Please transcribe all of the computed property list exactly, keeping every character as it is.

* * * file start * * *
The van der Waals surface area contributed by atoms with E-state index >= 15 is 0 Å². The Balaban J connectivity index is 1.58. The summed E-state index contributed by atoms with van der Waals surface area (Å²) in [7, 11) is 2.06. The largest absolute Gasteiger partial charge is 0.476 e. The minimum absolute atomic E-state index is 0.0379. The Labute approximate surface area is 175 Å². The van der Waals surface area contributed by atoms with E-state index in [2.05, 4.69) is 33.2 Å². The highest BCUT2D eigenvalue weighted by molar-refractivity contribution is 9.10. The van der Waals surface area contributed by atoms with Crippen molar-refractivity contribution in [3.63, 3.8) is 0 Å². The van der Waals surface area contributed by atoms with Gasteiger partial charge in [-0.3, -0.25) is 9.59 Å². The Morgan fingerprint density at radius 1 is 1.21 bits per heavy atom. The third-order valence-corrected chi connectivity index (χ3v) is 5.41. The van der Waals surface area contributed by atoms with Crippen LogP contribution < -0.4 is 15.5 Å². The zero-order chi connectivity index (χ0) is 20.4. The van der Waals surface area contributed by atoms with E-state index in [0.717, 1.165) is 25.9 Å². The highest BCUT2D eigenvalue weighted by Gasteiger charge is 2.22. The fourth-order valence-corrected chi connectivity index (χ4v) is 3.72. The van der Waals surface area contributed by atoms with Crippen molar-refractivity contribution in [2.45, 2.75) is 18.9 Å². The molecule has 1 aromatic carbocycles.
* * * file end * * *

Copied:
The van der Waals surface area contributed by atoms with E-state index >= 15 is 0 Å². The Balaban J connectivity index is 1.58. The summed E-state index contributed by atoms with van der Waals surface area (Å²) in [7, 11) is 2.06. The largest absolute Gasteiger partial charge is 0.476 e. The minimum absolute atomic E-state index is 0.0379. The Labute approximate surface area is 175 Å². The van der Waals surface area contributed by atoms with E-state index in [2.05, 4.69) is 33.2 Å². The highest BCUT2D eigenvalue weighted by molar-refractivity contribution is 9.10. The van der Waals surface area contributed by atoms with Crippen molar-refractivity contribution in [3.63, 3.8) is 0 Å². The van der Waals surface area contributed by atoms with Gasteiger partial charge in [-0.3, -0.25) is 9.59 Å². The Morgan fingerprint density at radius 1 is 1.21 bits per heavy atom. The third-order valence-corrected chi connectivity index (χ3v) is 5.41. The van der Waals surface area contributed by atoms with Crippen LogP contribution < -0.4 is 15.5 Å². The zero-order chi connectivity index (χ0) is 20.4. The van der Waals surface area contributed by atoms with E-state index in [0.717, 1.165) is 25.9 Å². The highest BCUT2D eigenvalue weighted by Gasteiger charge is 2.22. The fourth-order valence-corrected chi connectivity index (χ4v) is 3.72. The van der Waals surface area contributed by atoms with Crippen molar-refractivity contribution in [2.45, 2.75) is 18.9 Å². The molecule has 1 aromatic carbocycles.